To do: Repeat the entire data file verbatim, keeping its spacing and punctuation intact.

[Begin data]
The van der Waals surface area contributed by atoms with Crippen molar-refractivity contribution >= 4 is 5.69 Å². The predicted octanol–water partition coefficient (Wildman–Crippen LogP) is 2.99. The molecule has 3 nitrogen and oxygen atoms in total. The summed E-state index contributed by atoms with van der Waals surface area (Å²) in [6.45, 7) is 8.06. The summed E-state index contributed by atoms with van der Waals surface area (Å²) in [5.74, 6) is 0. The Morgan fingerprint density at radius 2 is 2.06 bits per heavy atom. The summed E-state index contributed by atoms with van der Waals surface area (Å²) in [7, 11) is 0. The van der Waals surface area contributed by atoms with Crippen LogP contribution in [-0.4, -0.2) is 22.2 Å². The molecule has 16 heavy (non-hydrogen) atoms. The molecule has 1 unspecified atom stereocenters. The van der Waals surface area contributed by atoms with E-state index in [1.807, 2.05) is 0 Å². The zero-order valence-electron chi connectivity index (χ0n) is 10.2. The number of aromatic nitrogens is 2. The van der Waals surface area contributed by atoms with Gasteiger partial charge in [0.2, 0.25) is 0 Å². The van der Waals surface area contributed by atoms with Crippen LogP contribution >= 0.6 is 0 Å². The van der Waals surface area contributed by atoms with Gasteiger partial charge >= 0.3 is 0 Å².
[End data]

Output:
The van der Waals surface area contributed by atoms with Crippen molar-refractivity contribution >= 4 is 5.69 Å². The predicted octanol–water partition coefficient (Wildman–Crippen LogP) is 2.99. The molecule has 3 nitrogen and oxygen atoms in total. The summed E-state index contributed by atoms with van der Waals surface area (Å²) in [6.45, 7) is 8.06. The summed E-state index contributed by atoms with van der Waals surface area (Å²) in [5.74, 6) is 0. The Morgan fingerprint density at radius 2 is 2.06 bits per heavy atom. The summed E-state index contributed by atoms with van der Waals surface area (Å²) in [7, 11) is 0. The van der Waals surface area contributed by atoms with Crippen LogP contribution in [-0.4, -0.2) is 22.2 Å². The molecule has 16 heavy (non-hydrogen) atoms. The molecule has 1 unspecified atom stereocenters. The van der Waals surface area contributed by atoms with E-state index in [1.807, 2.05) is 0 Å². The zero-order valence-electron chi connectivity index (χ0n) is 10.2. The number of aromatic nitrogens is 2. The van der Waals surface area contributed by atoms with Gasteiger partial charge in [0.2, 0.25) is 0 Å². The van der Waals surface area contributed by atoms with Crippen LogP contribution >= 0.6 is 0 Å². The van der Waals surface area contributed by atoms with Gasteiger partial charge >= 0.3 is 0 Å².